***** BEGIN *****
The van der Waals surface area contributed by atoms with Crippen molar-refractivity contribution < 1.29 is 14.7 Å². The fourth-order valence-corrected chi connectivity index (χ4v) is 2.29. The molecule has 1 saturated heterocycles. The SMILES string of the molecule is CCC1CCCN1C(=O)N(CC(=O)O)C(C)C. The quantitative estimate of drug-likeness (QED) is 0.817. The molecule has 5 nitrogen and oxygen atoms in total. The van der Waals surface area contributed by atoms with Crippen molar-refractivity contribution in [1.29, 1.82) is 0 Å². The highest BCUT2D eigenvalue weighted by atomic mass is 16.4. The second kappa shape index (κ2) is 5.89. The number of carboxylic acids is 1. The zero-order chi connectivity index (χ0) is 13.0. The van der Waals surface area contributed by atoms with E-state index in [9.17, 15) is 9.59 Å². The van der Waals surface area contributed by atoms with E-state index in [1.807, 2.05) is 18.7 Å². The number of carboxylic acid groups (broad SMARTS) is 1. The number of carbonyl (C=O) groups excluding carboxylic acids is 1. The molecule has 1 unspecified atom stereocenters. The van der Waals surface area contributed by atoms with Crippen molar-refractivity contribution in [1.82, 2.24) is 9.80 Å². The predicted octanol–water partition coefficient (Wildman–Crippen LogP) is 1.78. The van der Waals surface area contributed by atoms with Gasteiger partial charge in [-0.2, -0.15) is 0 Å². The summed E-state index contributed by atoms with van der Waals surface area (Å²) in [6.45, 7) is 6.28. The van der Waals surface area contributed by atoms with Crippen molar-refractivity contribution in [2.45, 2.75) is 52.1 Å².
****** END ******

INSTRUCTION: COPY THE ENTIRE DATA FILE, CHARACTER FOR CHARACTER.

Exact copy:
The van der Waals surface area contributed by atoms with Crippen molar-refractivity contribution < 1.29 is 14.7 Å². The fourth-order valence-corrected chi connectivity index (χ4v) is 2.29. The molecule has 1 saturated heterocycles. The SMILES string of the molecule is CCC1CCCN1C(=O)N(CC(=O)O)C(C)C. The quantitative estimate of drug-likeness (QED) is 0.817. The molecule has 5 nitrogen and oxygen atoms in total. The van der Waals surface area contributed by atoms with Crippen molar-refractivity contribution in [1.29, 1.82) is 0 Å². The highest BCUT2D eigenvalue weighted by atomic mass is 16.4. The second kappa shape index (κ2) is 5.89. The number of carboxylic acids is 1. The zero-order chi connectivity index (χ0) is 13.0. The van der Waals surface area contributed by atoms with E-state index in [9.17, 15) is 9.59 Å². The van der Waals surface area contributed by atoms with E-state index in [1.807, 2.05) is 18.7 Å². The number of carboxylic acid groups (broad SMARTS) is 1. The number of carbonyl (C=O) groups excluding carboxylic acids is 1. The molecule has 1 unspecified atom stereocenters. The van der Waals surface area contributed by atoms with Crippen molar-refractivity contribution in [1.82, 2.24) is 9.80 Å². The predicted octanol–water partition coefficient (Wildman–Crippen LogP) is 1.78. The van der Waals surface area contributed by atoms with Gasteiger partial charge in [-0.2, -0.15) is 0 Å². The summed E-state index contributed by atoms with van der Waals surface area (Å²) in [6.45, 7) is 6.28. The van der Waals surface area contributed by atoms with Crippen molar-refractivity contribution in [2.45, 2.75) is 52.1 Å².